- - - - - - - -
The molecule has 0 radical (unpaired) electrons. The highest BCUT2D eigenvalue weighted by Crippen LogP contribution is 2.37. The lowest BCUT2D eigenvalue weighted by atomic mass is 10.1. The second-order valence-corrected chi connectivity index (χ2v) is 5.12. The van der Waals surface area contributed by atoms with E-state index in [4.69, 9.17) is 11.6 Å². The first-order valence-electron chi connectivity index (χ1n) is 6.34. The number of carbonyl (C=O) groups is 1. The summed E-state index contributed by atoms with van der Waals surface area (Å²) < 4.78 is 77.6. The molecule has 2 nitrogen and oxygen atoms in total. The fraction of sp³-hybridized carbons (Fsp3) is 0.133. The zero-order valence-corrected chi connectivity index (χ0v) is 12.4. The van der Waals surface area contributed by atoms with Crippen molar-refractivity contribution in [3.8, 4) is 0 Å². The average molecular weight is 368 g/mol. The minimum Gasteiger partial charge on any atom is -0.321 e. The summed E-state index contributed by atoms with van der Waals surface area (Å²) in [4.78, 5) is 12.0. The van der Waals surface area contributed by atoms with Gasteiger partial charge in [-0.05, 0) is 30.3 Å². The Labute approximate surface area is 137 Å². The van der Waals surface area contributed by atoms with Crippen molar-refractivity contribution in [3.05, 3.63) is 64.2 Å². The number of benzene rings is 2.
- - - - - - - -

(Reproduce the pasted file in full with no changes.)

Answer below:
The molecule has 0 radical (unpaired) electrons. The highest BCUT2D eigenvalue weighted by Crippen LogP contribution is 2.37. The lowest BCUT2D eigenvalue weighted by atomic mass is 10.1. The second-order valence-corrected chi connectivity index (χ2v) is 5.12. The van der Waals surface area contributed by atoms with E-state index in [4.69, 9.17) is 11.6 Å². The first-order valence-electron chi connectivity index (χ1n) is 6.34. The number of carbonyl (C=O) groups is 1. The summed E-state index contributed by atoms with van der Waals surface area (Å²) < 4.78 is 77.6. The molecule has 2 nitrogen and oxygen atoms in total. The fraction of sp³-hybridized carbons (Fsp3) is 0.133. The zero-order valence-corrected chi connectivity index (χ0v) is 12.4. The van der Waals surface area contributed by atoms with Crippen molar-refractivity contribution in [3.8, 4) is 0 Å². The average molecular weight is 368 g/mol. The minimum Gasteiger partial charge on any atom is -0.321 e. The summed E-state index contributed by atoms with van der Waals surface area (Å²) in [4.78, 5) is 12.0. The van der Waals surface area contributed by atoms with Gasteiger partial charge in [-0.05, 0) is 30.3 Å². The Labute approximate surface area is 137 Å². The van der Waals surface area contributed by atoms with Crippen molar-refractivity contribution in [3.05, 3.63) is 64.2 Å². The number of benzene rings is 2.